CM . . . . Volume XIX Number 25 . . . . March 1, 2013
A legend in Brazil tells of the Uirapuru bird whose song is so mesmerizing that all other birds stop singing to listen. Another version believes the bird is a human transformed in death to become the enchanting bird.
Mischievous boys roam the forest in an attempt to catch the magical sweet-voiced Uirapuru bird. They meet and subsequently chase away an elderly man who has spent his life trying to imitate the elusive birdsong on his flute and who tells them that, if the bird's song dies, it will be the end of the world. They observe a beautiful moon-maiden who attracts an array of night creatures about her. Hearing the haunting song of the bird, she shoots an arrow into the darkness, and the precious bird falls to the ground, turning immediately into a handsome young man. As the couple leave the rainforest, they hear the old man still trying to capture the song of the Uirapuru. Enraged, the young man turns on him, but the old man shoots him through the heart. As he dies, the young man disappears and a bird flies into the branches overhead singing its song.
There is beauty to the prose and a magical feel to this symbolic story which is to be expected coming, as it does, from the pen of the much-lauded P. K. Page, legendary poet and writer who died in 2010. Nevertheless, there are certain elements about the story that fail to satisfy. Some areas are too vague and subtly conveyed so that the reader is left with more questions than answers, such as why the girl shoots the bird or why the young man is angered by the efforts of the musician. Also, the reasons for the death of the young man seem tenuous. The actions have little lead-in and, therefore, seem staccato and abrupt with an ending that leaves one needing to know more. Furthermore, none of the personalities involved seem to come to life as characters and the little readers learn of them, including the young boys, is not favorable.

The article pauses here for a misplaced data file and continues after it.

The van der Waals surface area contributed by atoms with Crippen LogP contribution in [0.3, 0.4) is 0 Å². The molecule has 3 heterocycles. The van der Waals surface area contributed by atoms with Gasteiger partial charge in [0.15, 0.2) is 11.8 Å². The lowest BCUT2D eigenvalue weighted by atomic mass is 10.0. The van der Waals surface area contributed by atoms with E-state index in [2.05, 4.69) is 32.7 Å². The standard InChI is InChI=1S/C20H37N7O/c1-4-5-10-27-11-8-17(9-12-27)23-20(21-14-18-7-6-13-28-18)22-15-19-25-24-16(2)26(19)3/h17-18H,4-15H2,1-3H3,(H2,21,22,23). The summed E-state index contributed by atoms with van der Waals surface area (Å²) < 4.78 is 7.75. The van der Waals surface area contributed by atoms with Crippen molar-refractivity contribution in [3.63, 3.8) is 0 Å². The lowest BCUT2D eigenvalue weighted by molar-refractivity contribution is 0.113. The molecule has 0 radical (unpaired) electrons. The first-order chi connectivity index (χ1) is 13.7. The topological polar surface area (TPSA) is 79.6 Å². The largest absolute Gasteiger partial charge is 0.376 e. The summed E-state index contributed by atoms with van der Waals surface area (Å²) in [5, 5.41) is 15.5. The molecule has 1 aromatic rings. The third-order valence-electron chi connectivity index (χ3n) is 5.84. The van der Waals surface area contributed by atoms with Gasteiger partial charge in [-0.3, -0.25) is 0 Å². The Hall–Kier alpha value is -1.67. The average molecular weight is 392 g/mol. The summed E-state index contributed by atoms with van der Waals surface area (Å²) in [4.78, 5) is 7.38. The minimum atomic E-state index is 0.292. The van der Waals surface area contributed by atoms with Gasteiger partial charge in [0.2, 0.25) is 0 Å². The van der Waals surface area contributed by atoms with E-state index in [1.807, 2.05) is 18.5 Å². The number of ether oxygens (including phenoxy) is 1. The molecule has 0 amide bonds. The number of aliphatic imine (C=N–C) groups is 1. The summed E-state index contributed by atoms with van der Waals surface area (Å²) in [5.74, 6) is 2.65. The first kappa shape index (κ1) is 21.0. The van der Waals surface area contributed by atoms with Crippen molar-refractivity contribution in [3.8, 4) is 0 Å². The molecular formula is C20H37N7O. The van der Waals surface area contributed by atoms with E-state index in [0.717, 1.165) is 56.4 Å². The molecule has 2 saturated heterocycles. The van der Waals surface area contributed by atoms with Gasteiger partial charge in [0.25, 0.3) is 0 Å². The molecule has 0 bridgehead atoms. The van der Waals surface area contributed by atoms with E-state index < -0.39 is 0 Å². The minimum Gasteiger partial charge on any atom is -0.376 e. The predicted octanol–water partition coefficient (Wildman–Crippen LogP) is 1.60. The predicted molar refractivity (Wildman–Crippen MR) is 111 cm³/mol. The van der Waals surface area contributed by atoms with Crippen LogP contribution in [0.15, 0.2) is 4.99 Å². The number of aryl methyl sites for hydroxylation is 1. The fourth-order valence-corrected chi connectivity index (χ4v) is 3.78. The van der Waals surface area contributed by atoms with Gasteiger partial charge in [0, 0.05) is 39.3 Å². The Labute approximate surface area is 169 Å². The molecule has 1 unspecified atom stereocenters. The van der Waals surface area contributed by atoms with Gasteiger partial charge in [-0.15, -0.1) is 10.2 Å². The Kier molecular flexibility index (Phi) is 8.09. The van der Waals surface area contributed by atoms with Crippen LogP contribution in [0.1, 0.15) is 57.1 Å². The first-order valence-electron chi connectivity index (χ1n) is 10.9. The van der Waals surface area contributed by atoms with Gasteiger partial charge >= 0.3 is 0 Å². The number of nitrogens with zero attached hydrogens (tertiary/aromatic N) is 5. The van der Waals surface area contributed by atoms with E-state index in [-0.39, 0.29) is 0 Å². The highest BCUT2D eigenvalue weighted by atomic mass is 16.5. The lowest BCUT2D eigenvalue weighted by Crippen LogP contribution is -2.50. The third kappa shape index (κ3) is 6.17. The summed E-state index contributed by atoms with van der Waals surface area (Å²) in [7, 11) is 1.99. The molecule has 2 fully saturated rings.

The illustrations by Kristi Bridgeman are striking with vibrant colors capturing prevailing moods and which are full of pattern. The color and design at first emanate from the beak of the singing bird to create a flowing, stylized design of double-page spreads that float through the book. The designs remind one of scenes from the Tree of Life or rich Jacobean embroideries but, in fact, have been thoroughly researched to provide authentic representations of the flora and fauna of the rainforest. Every picture is full of small details within the overall design, details such as philodendron leaves and stylized flowers. Flies, frogs, moths, moles, beetles, snakes and owls are revealed with each represented by appropriate sounds, such as clicks, buzzes, hoots, rattles and squeaks.
Uirapurú won the 2011 Bolen award and was a nominee for a Governor General's Award and the Canadian Library Association award for illustration. While the book speaks of enduring issues, such as the preservation of endangered species and man's need to own rather than to merely appreciate, the intended audience of children aged 4-9 may find the subtlety of its message confusing and not within their grasp. The work could find its audience more satisfactorily in Grade 4s to early teens. In school and classroom libraries, it could be instructional as part of an art or environmental program. In public libraries, care would need to be taken in classifying this beautiful but esoteric picture book for older readers to ensure that it would find its audience.
Recommended with reservations.
Aileen Wortley is a retired librarian who was with the Mississauga Library System in ON.
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Copyright © the Manitoba Library Association. Reproduction for personal use is permitted only if this copyright notice is maintained. Any other reproduction is prohibited without permission.